With the exception of George W Bush in 2004, no one running for the US presidency has ever made the Middle East a major issue. Every president since 1945 has, nevertheless, been forced to expend energy and political capital on the region.
The pattern has been repeated in the 2008 presidential campaign. Neither John McCain nor Barack Obama had much to say about the region. Both promised to support Israel and contain Iran. Differences about US policy in Iraq have been diluted by developments on the ground.
This does not mean, however, that American policy will not change. For six decades, US actions in the Middle East have been mainly improvised responses to events. They have, nevertheless, affected the course of Middle East history as effectively as any considered strategy might have done.
So there is a warning from history for the victor in this week's poll. If American presidents do not have a Middle East strategy, events will force one upon them.
President Bush was initially determined not to intervene in the region's affairs and dismissed President Clinton's peace process grandstanding. Bush's presidency, nevertheless, will go down in history as having been dominated by the Middle East.
US presidents invariably take office with no coherent Middle East strategy. But they always have a position and personnel. The position is support for Israeli actions. The personnel are advisors sympathetic to the Israeli viewpoint. It is a dangerous combination.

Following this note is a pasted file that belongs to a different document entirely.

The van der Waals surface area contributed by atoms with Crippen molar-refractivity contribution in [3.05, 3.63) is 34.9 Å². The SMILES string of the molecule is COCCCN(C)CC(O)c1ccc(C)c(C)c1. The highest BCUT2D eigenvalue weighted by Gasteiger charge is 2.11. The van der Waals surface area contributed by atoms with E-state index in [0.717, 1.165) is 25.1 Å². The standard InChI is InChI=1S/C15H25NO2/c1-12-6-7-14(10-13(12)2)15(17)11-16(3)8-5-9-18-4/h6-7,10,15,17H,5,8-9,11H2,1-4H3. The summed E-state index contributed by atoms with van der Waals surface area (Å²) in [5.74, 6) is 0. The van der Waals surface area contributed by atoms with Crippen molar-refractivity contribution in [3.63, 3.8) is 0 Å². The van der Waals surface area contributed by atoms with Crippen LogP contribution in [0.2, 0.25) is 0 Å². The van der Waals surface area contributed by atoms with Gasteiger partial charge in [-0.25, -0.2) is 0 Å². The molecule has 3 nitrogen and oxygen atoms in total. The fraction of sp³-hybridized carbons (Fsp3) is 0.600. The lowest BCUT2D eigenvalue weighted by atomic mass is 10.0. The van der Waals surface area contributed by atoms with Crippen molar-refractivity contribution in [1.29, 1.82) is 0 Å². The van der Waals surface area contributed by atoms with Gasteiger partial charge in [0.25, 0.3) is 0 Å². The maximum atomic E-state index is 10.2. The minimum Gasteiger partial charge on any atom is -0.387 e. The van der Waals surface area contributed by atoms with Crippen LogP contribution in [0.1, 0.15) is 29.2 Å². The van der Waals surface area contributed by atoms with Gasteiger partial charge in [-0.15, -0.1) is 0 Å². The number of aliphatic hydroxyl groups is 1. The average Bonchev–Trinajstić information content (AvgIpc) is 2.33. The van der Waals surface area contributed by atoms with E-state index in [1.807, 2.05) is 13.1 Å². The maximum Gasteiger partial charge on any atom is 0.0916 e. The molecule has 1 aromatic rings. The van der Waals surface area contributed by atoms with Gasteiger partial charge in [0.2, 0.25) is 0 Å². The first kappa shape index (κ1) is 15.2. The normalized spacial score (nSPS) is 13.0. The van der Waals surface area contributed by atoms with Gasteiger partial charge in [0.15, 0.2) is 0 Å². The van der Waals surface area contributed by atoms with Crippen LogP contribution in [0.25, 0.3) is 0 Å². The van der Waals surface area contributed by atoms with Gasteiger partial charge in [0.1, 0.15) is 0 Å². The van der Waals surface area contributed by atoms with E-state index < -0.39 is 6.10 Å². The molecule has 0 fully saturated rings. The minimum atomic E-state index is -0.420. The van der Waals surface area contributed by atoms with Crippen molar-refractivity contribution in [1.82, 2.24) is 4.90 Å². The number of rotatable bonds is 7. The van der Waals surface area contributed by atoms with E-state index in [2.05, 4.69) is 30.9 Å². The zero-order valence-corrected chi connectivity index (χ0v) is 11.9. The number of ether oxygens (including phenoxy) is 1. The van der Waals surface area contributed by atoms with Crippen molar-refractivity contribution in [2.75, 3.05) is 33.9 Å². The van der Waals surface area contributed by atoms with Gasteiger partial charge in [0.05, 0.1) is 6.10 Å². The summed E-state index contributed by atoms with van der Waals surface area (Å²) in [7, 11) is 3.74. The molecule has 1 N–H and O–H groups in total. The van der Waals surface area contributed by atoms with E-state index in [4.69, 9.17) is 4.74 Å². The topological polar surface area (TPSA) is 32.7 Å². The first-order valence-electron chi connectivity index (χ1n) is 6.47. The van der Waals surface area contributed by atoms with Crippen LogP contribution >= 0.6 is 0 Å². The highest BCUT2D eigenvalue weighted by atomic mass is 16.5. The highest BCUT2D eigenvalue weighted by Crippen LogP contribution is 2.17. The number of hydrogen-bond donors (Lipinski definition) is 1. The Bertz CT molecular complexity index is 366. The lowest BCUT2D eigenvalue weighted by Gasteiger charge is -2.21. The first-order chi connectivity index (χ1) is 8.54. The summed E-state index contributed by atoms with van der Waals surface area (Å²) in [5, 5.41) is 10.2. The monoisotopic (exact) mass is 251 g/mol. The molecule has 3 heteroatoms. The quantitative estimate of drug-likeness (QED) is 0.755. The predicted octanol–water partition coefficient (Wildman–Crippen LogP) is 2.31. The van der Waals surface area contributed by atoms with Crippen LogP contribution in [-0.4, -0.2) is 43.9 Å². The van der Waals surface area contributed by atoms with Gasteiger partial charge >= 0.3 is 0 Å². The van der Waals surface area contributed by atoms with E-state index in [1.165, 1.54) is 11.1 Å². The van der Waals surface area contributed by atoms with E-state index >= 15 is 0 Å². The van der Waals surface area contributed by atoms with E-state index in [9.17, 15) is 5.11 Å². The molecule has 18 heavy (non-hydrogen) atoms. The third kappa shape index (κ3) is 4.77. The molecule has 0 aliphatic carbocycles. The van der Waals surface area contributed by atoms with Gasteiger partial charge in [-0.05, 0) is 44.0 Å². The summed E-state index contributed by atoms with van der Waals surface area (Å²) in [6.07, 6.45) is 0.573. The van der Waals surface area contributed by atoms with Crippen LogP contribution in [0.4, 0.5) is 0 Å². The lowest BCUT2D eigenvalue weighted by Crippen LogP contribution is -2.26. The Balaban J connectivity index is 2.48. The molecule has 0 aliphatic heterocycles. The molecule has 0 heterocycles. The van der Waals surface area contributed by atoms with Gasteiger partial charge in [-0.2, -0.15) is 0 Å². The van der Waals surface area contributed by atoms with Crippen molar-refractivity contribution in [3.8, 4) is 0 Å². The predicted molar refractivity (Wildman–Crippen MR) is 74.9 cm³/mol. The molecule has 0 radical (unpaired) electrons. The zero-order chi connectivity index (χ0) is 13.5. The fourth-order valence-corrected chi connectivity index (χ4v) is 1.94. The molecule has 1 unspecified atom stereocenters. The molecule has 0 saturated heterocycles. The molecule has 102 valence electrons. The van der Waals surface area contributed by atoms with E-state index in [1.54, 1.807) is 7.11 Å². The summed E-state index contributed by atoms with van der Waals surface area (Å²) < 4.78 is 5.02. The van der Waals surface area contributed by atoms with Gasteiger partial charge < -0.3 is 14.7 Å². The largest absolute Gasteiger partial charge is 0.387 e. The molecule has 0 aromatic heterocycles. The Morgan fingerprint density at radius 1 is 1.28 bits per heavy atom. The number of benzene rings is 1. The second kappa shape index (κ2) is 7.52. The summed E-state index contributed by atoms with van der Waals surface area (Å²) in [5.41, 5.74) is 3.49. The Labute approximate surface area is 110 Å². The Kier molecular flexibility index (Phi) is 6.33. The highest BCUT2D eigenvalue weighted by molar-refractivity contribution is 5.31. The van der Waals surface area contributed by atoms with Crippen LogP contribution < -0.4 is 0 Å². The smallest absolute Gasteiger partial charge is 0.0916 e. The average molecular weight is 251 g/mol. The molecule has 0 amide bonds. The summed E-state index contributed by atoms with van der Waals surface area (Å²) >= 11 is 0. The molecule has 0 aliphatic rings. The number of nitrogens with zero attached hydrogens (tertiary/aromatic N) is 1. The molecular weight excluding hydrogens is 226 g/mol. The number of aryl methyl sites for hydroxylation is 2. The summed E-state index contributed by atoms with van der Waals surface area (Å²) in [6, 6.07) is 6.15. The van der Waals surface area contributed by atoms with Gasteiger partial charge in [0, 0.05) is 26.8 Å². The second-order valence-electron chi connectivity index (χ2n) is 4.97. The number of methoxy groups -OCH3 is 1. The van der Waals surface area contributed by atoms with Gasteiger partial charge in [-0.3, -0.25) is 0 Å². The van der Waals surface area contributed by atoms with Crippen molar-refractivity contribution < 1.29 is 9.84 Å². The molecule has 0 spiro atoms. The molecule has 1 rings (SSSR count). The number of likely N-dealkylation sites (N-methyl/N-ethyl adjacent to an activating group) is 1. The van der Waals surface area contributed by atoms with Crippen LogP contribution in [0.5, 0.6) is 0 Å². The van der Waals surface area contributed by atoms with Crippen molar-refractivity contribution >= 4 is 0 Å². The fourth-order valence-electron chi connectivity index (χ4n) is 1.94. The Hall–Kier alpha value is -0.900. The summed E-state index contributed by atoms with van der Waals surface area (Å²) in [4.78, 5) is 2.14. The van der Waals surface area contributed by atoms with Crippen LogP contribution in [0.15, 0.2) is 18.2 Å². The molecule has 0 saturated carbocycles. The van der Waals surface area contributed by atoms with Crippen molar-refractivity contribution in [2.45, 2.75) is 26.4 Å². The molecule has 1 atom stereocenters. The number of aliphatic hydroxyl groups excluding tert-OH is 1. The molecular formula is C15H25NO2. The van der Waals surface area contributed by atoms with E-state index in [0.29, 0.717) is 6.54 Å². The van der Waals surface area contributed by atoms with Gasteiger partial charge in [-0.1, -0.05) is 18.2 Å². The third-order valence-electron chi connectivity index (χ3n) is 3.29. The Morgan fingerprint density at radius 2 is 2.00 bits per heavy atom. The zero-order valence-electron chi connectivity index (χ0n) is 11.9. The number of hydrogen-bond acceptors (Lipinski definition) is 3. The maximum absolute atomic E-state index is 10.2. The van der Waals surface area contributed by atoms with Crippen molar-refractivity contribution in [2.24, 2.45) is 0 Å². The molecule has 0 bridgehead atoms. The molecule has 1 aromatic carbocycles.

The record of President Clinton illustrates the problem. In the 1992 presidential campaign, Clinton's position was to criticise the US government's pressure on Israel about settlements in what were then the occupied territories of Gaza and the West Bank. His advisors were supporters of Israel. Clinton's Middle East policies failed and his term of office ended with the resumption of the Palestinian intifada.
A similar process is evident in the behaviour of Obama. In June, he adopted the position that Jerusalem should remain Israel's undivided capital, although qualifications were subsequently made to reassure the world he was not pre-empting final settlement negotiations. Pro-Israel advisors are tipped for key posts in his administration. As if to celebrate their command over US Middle East policy, the American Israel Public Affairs Committee (AIPAC) held a national summit in Chicago, Obama's political base, last month. Top Democrats, including Senator Hillary Clinton, delivered strong speeches of support.
Once again, the ground is being prepared for US Middle East policy to be driven by partisanship rather than national interest. AIPAC rhetoric is escalating about Iran. It appears to have already influenced Obama. Last September, he said he was willing to meet Iran's President Ahmadinejad. This autumn, the emphasis is on economic sanctions with war as the alternative.
The possibility of an attack on the Islamic republic may, as a result, be higher under an Obama administration than it was under President Bush, constrained by the blow-back from the war in Iraq. Obama has been trapped into adopting a position rather than a policy and is surrounded by people of a single mind. He is, as a result, in danger of repeating the mistakes of his predecessors by making Middle East events the master of America's Middle East policies.